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In vitro dark adaptation and preservation of electrical light responses in the retina from bovine eyes.

MPG-Autoren
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Ryba,  N.
Department of Spectroscopy and Photochemical Kinetics, MPI for biophysical chemistry, Max Planck Society;

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Uhl,  R.
Abteilung Neurobiologie, MPI for biophysical chemistry, Max Planck Society;

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Zitation

Ryba, N., & Uhl, R. (1989). In vitro dark adaptation and preservation of electrical light responses in the retina from bovine eyes. Experimental Brain Research, 74(3), 618-624. doi:10.1007/BF00247364.


Zitierlink: http://hdl.handle.net/11858/00-001M-0000-002C-8A22-A
Zusammenfassung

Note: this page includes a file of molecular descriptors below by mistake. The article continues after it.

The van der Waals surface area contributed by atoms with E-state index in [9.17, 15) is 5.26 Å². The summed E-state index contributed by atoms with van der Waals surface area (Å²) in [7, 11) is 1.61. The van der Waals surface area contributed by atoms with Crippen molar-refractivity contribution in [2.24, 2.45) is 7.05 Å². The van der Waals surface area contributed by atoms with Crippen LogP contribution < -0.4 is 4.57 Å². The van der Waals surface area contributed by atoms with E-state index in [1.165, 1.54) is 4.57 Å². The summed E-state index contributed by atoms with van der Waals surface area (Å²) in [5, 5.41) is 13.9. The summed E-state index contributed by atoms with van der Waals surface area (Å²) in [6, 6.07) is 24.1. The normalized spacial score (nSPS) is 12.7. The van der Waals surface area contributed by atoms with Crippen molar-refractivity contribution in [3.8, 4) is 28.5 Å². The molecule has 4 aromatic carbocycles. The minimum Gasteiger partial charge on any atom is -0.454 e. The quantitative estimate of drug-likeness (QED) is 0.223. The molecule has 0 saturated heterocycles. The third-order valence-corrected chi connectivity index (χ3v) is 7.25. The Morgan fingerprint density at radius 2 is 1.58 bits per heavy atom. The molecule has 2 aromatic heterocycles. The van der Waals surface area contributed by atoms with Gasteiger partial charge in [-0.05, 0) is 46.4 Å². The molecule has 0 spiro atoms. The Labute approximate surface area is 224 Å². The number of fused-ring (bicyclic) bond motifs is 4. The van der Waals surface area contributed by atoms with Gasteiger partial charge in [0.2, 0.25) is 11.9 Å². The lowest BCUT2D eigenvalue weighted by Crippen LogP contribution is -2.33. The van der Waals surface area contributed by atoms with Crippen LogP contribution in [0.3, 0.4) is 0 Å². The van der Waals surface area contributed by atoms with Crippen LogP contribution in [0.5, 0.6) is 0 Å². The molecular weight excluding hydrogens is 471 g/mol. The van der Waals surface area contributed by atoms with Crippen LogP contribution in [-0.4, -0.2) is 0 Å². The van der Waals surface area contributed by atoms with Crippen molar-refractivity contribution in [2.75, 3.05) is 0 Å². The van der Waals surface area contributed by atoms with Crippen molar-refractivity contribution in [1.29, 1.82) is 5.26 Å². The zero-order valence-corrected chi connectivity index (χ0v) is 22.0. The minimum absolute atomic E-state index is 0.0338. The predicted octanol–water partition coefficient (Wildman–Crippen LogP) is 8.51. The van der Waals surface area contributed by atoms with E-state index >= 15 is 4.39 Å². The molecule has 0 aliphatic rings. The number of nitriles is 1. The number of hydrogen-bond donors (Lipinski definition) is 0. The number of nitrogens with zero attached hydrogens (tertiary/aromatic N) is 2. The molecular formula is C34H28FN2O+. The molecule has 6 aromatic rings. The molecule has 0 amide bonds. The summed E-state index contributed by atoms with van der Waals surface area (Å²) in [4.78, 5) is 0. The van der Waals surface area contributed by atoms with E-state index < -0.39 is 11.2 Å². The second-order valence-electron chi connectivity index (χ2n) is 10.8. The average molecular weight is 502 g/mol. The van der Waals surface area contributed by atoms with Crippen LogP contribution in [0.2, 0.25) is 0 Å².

A method is described which allows the in vitro dark adaptation of rod photoreceptors from cattle eyes, enucleated under ambient light in the slaughterhouse. Without in vitro dark adaptation these eyes are light adapted and cannot be used for certain delicate biochemical studies and for an electrophysiological characterisation of rod responses. The method is very simple and yields large amounts of dark adapted retinal material, allowing experiments that require bulk amounts of photoreceptor cells. The only source of dark adapted photoreceptors so far have been retinae from dark adapted laboratory animals, which had to be killed and processed under infrared light. Eye cups were opened under red light as soon as possible after their enucleation. Their vitreous humor was removed and their retina thoroughly rinsed with ringer's. Then the eye cup was placed in a moist, light-tight box, where dark adaptation took place. Photoreceptors could thus be kept alive for more than 24 h without showing signs of deterioration. Humidity and free access of oxygen to the retina were the only prerequisites for their survival. The physiological intactness of the photoreceptors and their degree of dark adaptation was demonstrated by measuring mass receptor potentials (ERGs). A simple device is described which can be used for the electrophysiological characterisation of these eyes.